For many years Hindu religious processions in India, Sri Lanka and elsewhere have been forced to remain silent as they passed a mosque. Festival parades with thousands of devotees moving through a town would cease the playing of temple drums and other musical instruments within earshot of a mosque, pass by in eerie stillness, continuing the procession a block or two away. But all that changed when Judge B.P. Banerjee issued a decree from Calcutta’s High Court that such religious practices cannot lawfully be restricted.

The case before the court involved a committee which wanted to hold a procession of a Durga image on Vijaya Dashami, October 4, 1984. A local magistrate had upheld a criminal code prohibiting the musical instruments near a Bamnabad mosque. The festival committee appealed. Justice Banerjee’s landmark decision, which may well affect thousands of celebrations each year, was based on the law’s protection of assembly and religious freedom.

He noted that processions have been an integral part of Hindu religious practice from “time immemorial and the same cannot be interfered with by any person.” He quoted the Indian Constitution Article 19 protecting the right of citizens to assemble peacefully. In an unexpected twist, he said the prohibitory order had, in effect, “encouraged and supported the wrong-doers against the persons wronged,” a reference to the limitations demanded by Moslems against common Hindu practices.

Responding to the argument that police were attempting to avoid any public disturbances which might arise, the judge castigated the magistrate for failing to protect the Hindus’ Constitutional rights. If disturbances were anticipated, the magistrate should have restrained the Moslems, rather than prohibiting a lawful gathering and thereby denying fundamental religious rights. On a public road, he wrote, other religions have no legal objection or lawful excuse to limit legitimate religious practices. One exception was granted to the effect that processions should not pass mosques on Friday afternoons when mass prayers are conducted.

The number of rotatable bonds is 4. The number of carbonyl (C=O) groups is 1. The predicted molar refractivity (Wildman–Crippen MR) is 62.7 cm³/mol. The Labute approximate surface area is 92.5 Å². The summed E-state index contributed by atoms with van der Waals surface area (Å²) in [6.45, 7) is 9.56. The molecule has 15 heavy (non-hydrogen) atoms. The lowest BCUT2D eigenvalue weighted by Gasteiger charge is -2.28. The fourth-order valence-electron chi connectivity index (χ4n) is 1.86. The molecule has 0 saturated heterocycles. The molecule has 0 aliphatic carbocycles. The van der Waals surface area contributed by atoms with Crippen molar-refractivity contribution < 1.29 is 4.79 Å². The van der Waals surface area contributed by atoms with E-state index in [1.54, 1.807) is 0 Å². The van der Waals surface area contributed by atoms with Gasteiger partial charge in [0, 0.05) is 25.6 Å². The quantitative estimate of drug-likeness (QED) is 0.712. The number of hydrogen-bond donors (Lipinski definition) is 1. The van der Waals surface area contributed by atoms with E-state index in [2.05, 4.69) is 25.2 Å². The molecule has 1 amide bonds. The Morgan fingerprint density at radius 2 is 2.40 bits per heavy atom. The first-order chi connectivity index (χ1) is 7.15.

The Durga festival continued undisturbed. One observer who says he has travelled widely in the world, noted that Moslems should not object when members of other faiths follow long-established and respected traditions. He complained that Moslems have two standards, “one for themselves and another for non-Muslims.” Asked to expound on that accusation for Hinduism Today, he said that mosques are frequently built in public places, near Hindu temples or Christian churches. Five long daily prayers are broadcast faithfully through powerful amplifying systems, he said, with “little or no regard for the impact such constant bombardment has on non-Muslims who do not wish to hear the Arabic call to prayer.”